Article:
Warren and Senator Bernie Sanders of Vermont are among those offering large structural changes, while others like former Vice President Joe Biden are taking a more gradualist approach.
The discussion has drawn one multibillionaire into the race, former New York mayor Michael Bloomberg, a wealth tax opponent whose estimated net worth of $53.4 billion placed him at No. 8 on Forbes list of the richest people in the country.
But all are speaking amid a deep reconsideration among economists and policy analysts of what’s needed and what’s feasible.
In a sense, it is a culminating chapter of the economic crisis a decade ago.
As the recovery from the Great Recession struggled to gain altitude, Occupy Wall Street protesters and the Tea Party staked out the left and right extremes.
Then came Donald Trump, who played off the latent anger around stagnant wages and lost factory jobs. Nearly three years into his presidency the recovery continues, but the fundamental issue - can the American middle class thrive if ever more wealth is held in fewer hands? - remains unresolved.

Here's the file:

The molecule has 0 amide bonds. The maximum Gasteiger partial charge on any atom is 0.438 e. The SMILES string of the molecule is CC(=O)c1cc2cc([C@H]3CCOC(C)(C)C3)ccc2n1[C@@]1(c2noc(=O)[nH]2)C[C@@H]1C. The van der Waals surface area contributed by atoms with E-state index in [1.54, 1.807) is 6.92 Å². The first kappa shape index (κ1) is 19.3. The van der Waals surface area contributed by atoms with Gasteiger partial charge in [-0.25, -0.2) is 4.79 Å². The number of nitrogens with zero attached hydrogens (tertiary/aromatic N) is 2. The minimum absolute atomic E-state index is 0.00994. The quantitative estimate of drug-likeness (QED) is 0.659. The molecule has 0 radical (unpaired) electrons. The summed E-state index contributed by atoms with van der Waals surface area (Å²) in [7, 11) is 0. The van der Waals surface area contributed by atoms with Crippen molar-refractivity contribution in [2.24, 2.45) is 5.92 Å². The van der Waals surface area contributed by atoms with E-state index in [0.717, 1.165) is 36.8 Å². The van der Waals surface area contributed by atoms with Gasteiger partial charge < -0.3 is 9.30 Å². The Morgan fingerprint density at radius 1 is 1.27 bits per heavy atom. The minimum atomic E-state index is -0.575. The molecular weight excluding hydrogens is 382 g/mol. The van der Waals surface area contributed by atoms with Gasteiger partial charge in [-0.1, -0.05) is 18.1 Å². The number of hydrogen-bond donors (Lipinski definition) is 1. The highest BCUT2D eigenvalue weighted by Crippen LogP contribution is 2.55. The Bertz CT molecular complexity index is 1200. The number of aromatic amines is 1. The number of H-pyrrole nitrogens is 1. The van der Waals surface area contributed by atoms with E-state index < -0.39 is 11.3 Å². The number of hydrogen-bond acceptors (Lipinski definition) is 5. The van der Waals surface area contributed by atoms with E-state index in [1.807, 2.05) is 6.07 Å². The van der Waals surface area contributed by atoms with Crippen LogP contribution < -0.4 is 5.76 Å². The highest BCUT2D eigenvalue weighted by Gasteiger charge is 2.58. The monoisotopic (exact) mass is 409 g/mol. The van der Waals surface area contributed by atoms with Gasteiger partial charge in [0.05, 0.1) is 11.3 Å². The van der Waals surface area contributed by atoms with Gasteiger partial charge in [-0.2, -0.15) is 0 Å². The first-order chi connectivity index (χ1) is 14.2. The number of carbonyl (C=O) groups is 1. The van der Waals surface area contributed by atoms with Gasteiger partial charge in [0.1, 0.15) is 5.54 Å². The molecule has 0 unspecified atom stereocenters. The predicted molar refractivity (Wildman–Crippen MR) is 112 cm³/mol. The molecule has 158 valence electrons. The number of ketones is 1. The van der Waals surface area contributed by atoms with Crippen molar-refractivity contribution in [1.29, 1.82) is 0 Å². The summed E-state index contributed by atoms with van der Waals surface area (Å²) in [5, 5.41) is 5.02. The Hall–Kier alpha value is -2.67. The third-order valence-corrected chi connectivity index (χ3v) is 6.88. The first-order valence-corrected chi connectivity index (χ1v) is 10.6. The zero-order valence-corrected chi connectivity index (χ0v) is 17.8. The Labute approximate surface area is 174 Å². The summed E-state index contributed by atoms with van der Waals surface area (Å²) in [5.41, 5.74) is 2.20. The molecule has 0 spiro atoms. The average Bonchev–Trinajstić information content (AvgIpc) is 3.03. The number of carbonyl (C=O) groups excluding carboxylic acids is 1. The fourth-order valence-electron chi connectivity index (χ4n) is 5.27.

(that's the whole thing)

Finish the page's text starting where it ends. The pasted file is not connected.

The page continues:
“The response to the financial crisis was almost to sort of kick the can down the road on these underlying questions,” said former Federal Reserve governor and Treasury official Sarah Bloom Raskin.
The wealthiest 1% of households did see a drop in their fortunes during the financial crisis, when their wealth fell by a massive $5 trillion, new Federal Reserve data shows.
But that was their only setback in at least the past 30 years.
As stock markets and the economy recovered, the net worth of the richest families mushroomed from roughly $15.1 trillion in mid-2009 to $34.7 trillion now. Their share of all U.S. wealth, which dipped during the crisis, resumed its steady climb, and now accounts for nearly a third of Americans’ collective worth, up from about a quarter a decade ago.
Rampant gaming of the income tax system cuts the marginal tax rate for these one percenters to near zero, Zucman contends. And don’t wait for the rich to die, he argues, because the estate tax has been gutted.